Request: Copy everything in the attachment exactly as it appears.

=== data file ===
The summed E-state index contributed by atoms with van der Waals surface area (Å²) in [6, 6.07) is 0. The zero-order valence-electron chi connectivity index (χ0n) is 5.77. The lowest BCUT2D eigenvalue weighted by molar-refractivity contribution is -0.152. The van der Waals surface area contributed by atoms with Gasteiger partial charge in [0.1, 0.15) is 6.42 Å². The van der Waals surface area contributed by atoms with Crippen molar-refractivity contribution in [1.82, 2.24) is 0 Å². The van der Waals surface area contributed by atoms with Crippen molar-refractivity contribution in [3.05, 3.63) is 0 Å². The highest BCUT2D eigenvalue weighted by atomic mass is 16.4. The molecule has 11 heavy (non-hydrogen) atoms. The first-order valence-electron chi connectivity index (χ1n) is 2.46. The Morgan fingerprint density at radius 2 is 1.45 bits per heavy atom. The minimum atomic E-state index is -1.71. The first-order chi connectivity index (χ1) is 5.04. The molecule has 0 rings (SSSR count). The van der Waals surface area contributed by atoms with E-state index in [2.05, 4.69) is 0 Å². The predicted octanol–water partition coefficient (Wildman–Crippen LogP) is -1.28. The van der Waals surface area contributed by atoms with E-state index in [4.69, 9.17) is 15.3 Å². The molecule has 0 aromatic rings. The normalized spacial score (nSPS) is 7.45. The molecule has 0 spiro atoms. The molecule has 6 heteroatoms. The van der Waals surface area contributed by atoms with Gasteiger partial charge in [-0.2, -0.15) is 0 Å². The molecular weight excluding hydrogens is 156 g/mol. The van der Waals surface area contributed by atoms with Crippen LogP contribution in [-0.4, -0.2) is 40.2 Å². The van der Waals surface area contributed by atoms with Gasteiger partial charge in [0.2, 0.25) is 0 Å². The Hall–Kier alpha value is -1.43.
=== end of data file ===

The summed E-state index contributed by atoms with van der Waals surface area (Å²) in [6, 6.07) is 0. The zero-order valence-electron chi connectivity index (χ0n) is 5.77. The lowest BCUT2D eigenvalue weighted by molar-refractivity contribution is -0.152. The van der Waals surface area contributed by atoms with Gasteiger partial charge in [0.1, 0.15) is 6.42 Å². The van der Waals surface area contributed by atoms with Crippen molar-refractivity contribution in [1.82, 2.24) is 0 Å². The van der Waals surface area contributed by atoms with Crippen molar-refractivity contribution in [3.05, 3.63) is 0 Å². The highest BCUT2D eigenvalue weighted by atomic mass is 16.4. The molecule has 11 heavy (non-hydrogen) atoms. The first-order valence-electron chi connectivity index (χ1n) is 2.46. The Morgan fingerprint density at radius 2 is 1.45 bits per heavy atom. The minimum atomic E-state index is -1.71. The first-order chi connectivity index (χ1) is 5.04. The molecule has 0 rings (SSSR count). The van der Waals surface area contributed by atoms with E-state index in [2.05, 4.69) is 0 Å². The predicted octanol–water partition coefficient (Wildman–Crippen LogP) is -1.28. The van der Waals surface area contributed by atoms with E-state index in [4.69, 9.17) is 15.3 Å². The molecule has 0 aromatic rings. The normalized spacial score (nSPS) is 7.45. The molecule has 0 spiro atoms. The molecule has 6 heteroatoms. The van der Waals surface area contributed by atoms with Gasteiger partial charge in [-0.2, -0.15) is 0 Å². The molecular weight excluding hydrogens is 156 g/mol. The van der Waals surface area contributed by atoms with Crippen LogP contribution in [-0.4, -0.2) is 40.2 Å². The van der Waals surface area contributed by atoms with Gasteiger partial charge in [0.2, 0.25) is 0 Å². The Hall–Kier alpha value is -1.43.